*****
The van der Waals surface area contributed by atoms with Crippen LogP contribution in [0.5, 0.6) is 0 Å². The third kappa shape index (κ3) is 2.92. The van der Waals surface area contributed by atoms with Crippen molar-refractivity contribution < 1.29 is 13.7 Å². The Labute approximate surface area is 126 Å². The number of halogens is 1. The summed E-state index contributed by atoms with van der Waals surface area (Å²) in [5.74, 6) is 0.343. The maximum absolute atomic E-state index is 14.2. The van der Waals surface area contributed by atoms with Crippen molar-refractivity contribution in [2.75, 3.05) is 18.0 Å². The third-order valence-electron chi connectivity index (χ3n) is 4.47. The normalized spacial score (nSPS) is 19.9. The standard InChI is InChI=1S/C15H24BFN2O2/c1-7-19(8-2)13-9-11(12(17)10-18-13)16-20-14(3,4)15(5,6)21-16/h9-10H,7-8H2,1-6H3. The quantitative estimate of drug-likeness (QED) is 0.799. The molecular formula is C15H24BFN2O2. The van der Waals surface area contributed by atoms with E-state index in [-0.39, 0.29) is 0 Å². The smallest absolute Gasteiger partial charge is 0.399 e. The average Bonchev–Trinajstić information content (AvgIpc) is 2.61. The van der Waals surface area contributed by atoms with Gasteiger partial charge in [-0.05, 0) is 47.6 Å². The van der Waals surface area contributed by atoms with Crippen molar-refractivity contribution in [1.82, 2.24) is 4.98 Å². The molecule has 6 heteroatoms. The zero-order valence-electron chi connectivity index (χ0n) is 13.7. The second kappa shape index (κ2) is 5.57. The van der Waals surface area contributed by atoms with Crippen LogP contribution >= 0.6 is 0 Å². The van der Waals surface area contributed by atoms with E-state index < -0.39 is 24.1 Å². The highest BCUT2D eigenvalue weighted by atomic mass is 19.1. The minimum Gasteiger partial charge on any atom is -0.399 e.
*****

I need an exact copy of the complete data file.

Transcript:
The van der Waals surface area contributed by atoms with Crippen LogP contribution in [0.5, 0.6) is 0 Å². The third kappa shape index (κ3) is 2.92. The van der Waals surface area contributed by atoms with Crippen molar-refractivity contribution < 1.29 is 13.7 Å². The Labute approximate surface area is 126 Å². The number of halogens is 1. The summed E-state index contributed by atoms with van der Waals surface area (Å²) in [5.74, 6) is 0.343. The maximum absolute atomic E-state index is 14.2. The van der Waals surface area contributed by atoms with Crippen molar-refractivity contribution in [2.75, 3.05) is 18.0 Å². The third-order valence-electron chi connectivity index (χ3n) is 4.47. The normalized spacial score (nSPS) is 19.9. The standard InChI is InChI=1S/C15H24BFN2O2/c1-7-19(8-2)13-9-11(12(17)10-18-13)16-20-14(3,4)15(5,6)21-16/h9-10H,7-8H2,1-6H3. The quantitative estimate of drug-likeness (QED) is 0.799. The molecular formula is C15H24BFN2O2. The van der Waals surface area contributed by atoms with E-state index in [-0.39, 0.29) is 0 Å². The smallest absolute Gasteiger partial charge is 0.399 e. The average Bonchev–Trinajstić information content (AvgIpc) is 2.61. The van der Waals surface area contributed by atoms with Gasteiger partial charge in [-0.05, 0) is 47.6 Å². The van der Waals surface area contributed by atoms with Crippen molar-refractivity contribution in [1.82, 2.24) is 4.98 Å². The molecule has 6 heteroatoms. The zero-order valence-electron chi connectivity index (χ0n) is 13.7. The second kappa shape index (κ2) is 5.57. The van der Waals surface area contributed by atoms with Crippen LogP contribution >= 0.6 is 0 Å². The van der Waals surface area contributed by atoms with E-state index < -0.39 is 24.1 Å². The highest BCUT2D eigenvalue weighted by atomic mass is 19.1. The minimum Gasteiger partial charge on any atom is -0.399 e.